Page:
Removal of the roof of the pulp chamber and coronal pulp tissue
Creating straight line access.
The likelihood of gaining adequate access for endodontic treatment should be determined during treatment planning. If access to the tooth is difficult treatment may be compromised. This is likely to be even more relevant with complex re-treatment procedures. Once accessibility has been confirmed, it is necessary to mentally visualise the location of the pulp chamber. The angulation and any rotation of the tooth or coronal restoration in relation to the roots should be assessed as this will have a bearing on the design of the access cavity. The position of the cemento-enamel junction and furcation should also be noted as these landmarks help indicate the location of the level of the pulp floor and the probable position of the canal entrances.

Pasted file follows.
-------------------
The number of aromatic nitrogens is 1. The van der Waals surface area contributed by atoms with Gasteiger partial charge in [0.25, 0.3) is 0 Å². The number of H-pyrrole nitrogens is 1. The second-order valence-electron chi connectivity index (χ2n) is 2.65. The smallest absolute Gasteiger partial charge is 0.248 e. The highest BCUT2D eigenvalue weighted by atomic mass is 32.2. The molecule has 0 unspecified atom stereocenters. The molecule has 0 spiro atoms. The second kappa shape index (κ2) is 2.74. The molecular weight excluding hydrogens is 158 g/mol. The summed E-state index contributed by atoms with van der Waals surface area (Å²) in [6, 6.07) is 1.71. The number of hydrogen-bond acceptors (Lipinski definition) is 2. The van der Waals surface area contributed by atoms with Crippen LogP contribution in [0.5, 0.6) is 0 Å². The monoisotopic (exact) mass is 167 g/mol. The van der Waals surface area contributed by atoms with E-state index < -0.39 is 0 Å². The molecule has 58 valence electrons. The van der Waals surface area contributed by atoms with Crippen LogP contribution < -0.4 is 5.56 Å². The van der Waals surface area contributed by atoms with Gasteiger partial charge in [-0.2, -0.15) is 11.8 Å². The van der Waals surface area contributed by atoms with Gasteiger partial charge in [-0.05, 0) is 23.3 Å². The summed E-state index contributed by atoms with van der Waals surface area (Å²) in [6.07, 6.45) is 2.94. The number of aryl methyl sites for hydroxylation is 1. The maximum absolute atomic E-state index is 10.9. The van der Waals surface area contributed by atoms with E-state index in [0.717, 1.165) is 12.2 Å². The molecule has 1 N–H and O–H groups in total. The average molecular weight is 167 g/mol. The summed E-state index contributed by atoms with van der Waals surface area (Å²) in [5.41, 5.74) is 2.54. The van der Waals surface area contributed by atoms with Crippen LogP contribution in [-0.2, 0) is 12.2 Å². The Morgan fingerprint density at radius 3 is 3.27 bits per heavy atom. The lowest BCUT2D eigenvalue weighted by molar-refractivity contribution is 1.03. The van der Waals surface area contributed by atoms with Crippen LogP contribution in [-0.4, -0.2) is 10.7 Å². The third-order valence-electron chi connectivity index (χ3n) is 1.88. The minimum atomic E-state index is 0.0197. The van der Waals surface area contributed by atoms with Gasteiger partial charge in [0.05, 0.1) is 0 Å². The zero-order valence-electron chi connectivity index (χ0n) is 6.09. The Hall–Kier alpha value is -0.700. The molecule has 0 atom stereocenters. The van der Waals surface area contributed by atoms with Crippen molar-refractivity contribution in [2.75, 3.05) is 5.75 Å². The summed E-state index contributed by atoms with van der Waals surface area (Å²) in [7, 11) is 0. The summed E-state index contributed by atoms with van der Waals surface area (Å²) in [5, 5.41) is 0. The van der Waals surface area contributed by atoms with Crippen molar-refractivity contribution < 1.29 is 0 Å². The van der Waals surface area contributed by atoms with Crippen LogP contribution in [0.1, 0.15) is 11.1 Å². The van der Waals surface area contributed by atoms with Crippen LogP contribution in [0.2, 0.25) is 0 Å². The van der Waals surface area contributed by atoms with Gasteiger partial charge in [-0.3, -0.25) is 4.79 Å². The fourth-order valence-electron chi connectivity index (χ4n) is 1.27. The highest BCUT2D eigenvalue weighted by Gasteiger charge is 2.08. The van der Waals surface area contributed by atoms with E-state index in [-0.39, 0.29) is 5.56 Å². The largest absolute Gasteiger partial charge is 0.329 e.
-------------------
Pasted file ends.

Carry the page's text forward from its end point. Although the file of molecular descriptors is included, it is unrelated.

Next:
A pre-operative periapical radiograph of the tooth taken with a beam-aiming device to ensure no image distortion should be studied, along with any relevant bitewing radiographs. In some instances it may be helpful to take additional angled periapical radiographs to separate the different roots which may otherwise be superimposed over each other. From these radiographs the position, size, depth and shape of the pulp chamber, position of the pulp horns, number of roots and the degree of curvature can be assessed.
Careful assessment of pre-treatment radiographs may indicate potential challenges to canal identification. Large pulp spaces and obviously patent canal entrances may be common in younger patients, but as teeth age, secondary dentine is laid down resulting in a reduction in the pulp chamber volume, and size of the root canal lumen. This often results in the loss of helpful anatomical landmarks and changes in the shape of the pulp chamber which will be unique to each tooth.